Three grins = Loved it; Two grins = Enjoyed it; One grin = A bit bland for my taste; One teardrop = Not much fun   
Today's Puzzles / Thu., 9/24 Timothy L Meaker
« Last post by magus on September 24, 2015, 08:39:47 AM »
THEME:   ELEVATOR can precede last word of phrase
J.B. Holmes and Bubba Watson, e.g.   PROS [not Doyle]   
Part of a plot   ACRE   
Nutritional stat   RDA [why is this nonsense still being published?]   
For some reason known only to the ether world gods, I have been unable to use the editing tools yesterday and today.  {I did change over to Windows 10, but that was four days ago.}   
RATING:   2 grins
Three grins = Loved it; Two grins = Enjoyed it; One grin = A bit bland for my taste; One teardrop = Not much fun   
General Support / 9/18/15 LA Times doesn't download properly
« Last post by coralsun on September 23, 2015, 01:37:05 PM »
Under "Los Angeles Times
Puzzle Archive
Across Lite Files"
when I select Friday, September 18, 2015, the puzzle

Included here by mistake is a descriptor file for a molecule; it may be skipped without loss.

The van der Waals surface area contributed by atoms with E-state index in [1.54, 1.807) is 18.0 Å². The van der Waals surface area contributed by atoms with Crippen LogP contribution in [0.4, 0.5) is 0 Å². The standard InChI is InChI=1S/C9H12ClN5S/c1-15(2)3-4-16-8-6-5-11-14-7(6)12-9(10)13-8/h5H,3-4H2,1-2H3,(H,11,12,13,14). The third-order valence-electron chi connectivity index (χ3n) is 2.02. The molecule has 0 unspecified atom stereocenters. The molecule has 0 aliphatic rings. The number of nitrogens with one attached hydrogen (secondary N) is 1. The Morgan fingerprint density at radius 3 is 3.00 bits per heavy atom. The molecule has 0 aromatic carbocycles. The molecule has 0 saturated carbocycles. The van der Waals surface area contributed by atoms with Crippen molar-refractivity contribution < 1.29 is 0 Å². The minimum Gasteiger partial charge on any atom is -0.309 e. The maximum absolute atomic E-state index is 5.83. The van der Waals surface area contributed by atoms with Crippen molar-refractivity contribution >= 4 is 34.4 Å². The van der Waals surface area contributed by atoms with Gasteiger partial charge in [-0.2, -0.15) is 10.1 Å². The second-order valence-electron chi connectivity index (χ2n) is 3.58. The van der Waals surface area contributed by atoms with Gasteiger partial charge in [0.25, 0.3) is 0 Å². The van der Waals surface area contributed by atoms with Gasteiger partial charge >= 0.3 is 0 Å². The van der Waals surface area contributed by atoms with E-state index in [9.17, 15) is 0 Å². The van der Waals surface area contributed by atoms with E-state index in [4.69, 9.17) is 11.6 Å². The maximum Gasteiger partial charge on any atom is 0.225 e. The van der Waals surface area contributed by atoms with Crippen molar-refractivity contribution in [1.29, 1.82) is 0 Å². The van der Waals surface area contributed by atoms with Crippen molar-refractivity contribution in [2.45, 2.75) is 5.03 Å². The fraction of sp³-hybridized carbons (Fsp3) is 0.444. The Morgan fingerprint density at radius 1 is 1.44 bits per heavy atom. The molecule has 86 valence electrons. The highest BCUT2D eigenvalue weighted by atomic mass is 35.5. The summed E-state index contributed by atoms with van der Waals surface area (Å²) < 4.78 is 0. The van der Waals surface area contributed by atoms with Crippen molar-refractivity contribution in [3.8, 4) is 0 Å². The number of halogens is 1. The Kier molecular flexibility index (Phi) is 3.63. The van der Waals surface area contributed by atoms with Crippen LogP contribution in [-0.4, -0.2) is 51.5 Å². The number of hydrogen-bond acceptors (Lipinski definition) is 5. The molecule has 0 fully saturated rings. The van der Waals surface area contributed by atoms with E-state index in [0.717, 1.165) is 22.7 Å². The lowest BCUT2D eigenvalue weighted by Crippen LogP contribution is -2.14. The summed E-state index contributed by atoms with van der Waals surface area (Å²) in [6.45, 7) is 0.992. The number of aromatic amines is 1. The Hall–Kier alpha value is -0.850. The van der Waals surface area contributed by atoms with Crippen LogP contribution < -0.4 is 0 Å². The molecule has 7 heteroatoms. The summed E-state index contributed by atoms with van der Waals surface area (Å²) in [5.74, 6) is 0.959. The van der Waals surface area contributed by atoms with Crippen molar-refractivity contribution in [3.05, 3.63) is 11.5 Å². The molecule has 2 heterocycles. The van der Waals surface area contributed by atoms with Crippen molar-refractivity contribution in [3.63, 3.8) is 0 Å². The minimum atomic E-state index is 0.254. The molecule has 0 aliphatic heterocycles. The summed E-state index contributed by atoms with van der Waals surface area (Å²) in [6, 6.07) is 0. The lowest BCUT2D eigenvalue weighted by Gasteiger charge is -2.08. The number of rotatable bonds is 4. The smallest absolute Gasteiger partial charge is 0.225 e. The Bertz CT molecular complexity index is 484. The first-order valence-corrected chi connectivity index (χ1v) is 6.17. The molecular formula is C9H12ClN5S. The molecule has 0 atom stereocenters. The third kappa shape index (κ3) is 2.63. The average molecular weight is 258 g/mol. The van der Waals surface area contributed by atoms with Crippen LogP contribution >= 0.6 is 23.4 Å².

actually downloaded is the Saturday, July 11, 2015, puzzle.

The other dates work with no problem.  I've tried this numerous times, the first try was on 9/19/15.
Today's Puzzles / My Own Musings On the September 22 crosswords
« Last post by Thomps2525 on September 22, 2015, 04:07:15 PM »
The theme of today's Los Angeles Times crossword by Frank Virzl is MOTOWN, "Record label founded in Detroit." When divided as M O TOWN, the name describes the theme answers: MELOTT, MARIEOSMOND, MIDNIGHTOIL and MORALOBLIGATION. I can readily see the M-O connection but I don't understand how the theme answers form a "town." Regarding my subject line, "My Own Musings On the September 22 crosswords," I thank you for your applause. I'll be here all week. :)